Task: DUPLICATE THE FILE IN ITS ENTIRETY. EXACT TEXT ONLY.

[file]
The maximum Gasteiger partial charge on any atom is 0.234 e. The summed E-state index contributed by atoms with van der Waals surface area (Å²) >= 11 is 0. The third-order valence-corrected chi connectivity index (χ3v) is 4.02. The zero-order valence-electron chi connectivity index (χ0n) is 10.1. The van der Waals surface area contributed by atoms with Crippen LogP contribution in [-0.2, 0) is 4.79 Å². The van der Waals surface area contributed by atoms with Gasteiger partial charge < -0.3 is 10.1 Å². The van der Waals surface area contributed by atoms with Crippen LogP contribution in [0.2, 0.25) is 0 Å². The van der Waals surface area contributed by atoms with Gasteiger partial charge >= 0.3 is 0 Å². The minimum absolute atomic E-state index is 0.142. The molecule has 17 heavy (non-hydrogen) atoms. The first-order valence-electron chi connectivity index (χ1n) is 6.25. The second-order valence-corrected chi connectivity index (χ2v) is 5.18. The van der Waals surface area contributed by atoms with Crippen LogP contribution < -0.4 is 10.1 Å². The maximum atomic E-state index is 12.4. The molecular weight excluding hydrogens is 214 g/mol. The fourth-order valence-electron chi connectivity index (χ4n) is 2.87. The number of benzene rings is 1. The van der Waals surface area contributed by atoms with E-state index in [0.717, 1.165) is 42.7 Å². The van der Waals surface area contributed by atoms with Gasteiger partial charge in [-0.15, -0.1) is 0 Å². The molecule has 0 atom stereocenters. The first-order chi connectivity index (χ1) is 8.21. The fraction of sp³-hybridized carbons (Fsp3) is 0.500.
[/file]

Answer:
The maximum Gasteiger partial charge on any atom is 0.234 e. The summed E-state index contributed by atoms with van der Waals surface area (Å²) >= 11 is 0. The third-order valence-corrected chi connectivity index (χ3v) is 4.02. The zero-order valence-electron chi connectivity index (χ0n) is 10.1. The van der Waals surface area contributed by atoms with Crippen LogP contribution in [-0.2, 0) is 4.79 Å². The van der Waals surface area contributed by atoms with Gasteiger partial charge < -0.3 is 10.1 Å². The van der Waals surface area contributed by atoms with Crippen LogP contribution in [0.2, 0.25) is 0 Å². The van der Waals surface area contributed by atoms with Gasteiger partial charge >= 0.3 is 0 Å². The minimum absolute atomic E-state index is 0.142. The molecule has 17 heavy (non-hydrogen) atoms. The first-order valence-electron chi connectivity index (χ1n) is 6.25. The second-order valence-corrected chi connectivity index (χ2v) is 5.18. The van der Waals surface area contributed by atoms with Crippen LogP contribution < -0.4 is 10.1 Å². The maximum atomic E-state index is 12.4. The molecular weight excluding hydrogens is 214 g/mol. The fourth-order valence-electron chi connectivity index (χ4n) is 2.87. The number of benzene rings is 1. The van der Waals surface area contributed by atoms with E-state index in [0.717, 1.165) is 42.7 Å². The van der Waals surface area contributed by atoms with Gasteiger partial charge in [-0.15, -0.1) is 0 Å². The molecule has 0 atom stereocenters. The first-order chi connectivity index (χ1) is 8.21. The fraction of sp³-hybridized carbons (Fsp3) is 0.500.